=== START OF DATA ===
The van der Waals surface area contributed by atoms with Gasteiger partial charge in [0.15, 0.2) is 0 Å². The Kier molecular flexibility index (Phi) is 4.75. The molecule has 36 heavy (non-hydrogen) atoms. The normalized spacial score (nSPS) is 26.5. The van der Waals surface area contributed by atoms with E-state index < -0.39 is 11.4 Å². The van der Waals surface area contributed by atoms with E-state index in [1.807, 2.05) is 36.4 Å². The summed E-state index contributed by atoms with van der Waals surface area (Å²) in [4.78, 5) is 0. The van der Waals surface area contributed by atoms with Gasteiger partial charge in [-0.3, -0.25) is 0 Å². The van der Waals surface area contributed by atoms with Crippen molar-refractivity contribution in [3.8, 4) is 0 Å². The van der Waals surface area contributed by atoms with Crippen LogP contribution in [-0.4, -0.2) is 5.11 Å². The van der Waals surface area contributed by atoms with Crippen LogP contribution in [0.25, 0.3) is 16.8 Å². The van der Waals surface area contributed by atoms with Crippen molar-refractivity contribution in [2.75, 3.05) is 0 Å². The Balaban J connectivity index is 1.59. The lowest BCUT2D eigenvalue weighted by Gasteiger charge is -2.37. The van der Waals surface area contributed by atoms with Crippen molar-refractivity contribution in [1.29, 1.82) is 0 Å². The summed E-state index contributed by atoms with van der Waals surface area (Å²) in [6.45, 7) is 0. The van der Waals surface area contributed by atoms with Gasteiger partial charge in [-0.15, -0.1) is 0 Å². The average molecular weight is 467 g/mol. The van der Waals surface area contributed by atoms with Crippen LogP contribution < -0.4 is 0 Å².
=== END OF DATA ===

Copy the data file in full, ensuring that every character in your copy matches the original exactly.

The van der Waals surface area contributed by atoms with Gasteiger partial charge in [0.15, 0.2) is 0 Å². The Kier molecular flexibility index (Phi) is 4.75. The molecule has 36 heavy (non-hydrogen) atoms. The normalized spacial score (nSPS) is 26.5. The van der Waals surface area contributed by atoms with E-state index < -0.39 is 11.4 Å². The van der Waals surface area contributed by atoms with E-state index in [1.807, 2.05) is 36.4 Å². The summed E-state index contributed by atoms with van der Waals surface area (Å²) in [4.78, 5) is 0. The van der Waals surface area contributed by atoms with Gasteiger partial charge in [-0.3, -0.25) is 0 Å². The van der Waals surface area contributed by atoms with Crippen molar-refractivity contribution in [3.8, 4) is 0 Å². The van der Waals surface area contributed by atoms with Crippen LogP contribution in [-0.4, -0.2) is 5.11 Å². The van der Waals surface area contributed by atoms with Crippen LogP contribution in [0.25, 0.3) is 16.8 Å². The van der Waals surface area contributed by atoms with Crippen molar-refractivity contribution in [2.75, 3.05) is 0 Å². The Balaban J connectivity index is 1.59. The lowest BCUT2D eigenvalue weighted by Gasteiger charge is -2.37. The van der Waals surface area contributed by atoms with Crippen molar-refractivity contribution in [1.29, 1.82) is 0 Å². The summed E-state index contributed by atoms with van der Waals surface area (Å²) in [6.45, 7) is 0. The van der Waals surface area contributed by atoms with Gasteiger partial charge in [-0.15, -0.1) is 0 Å². The average molecular weight is 467 g/mol. The van der Waals surface area contributed by atoms with Crippen LogP contribution < -0.4 is 0 Å².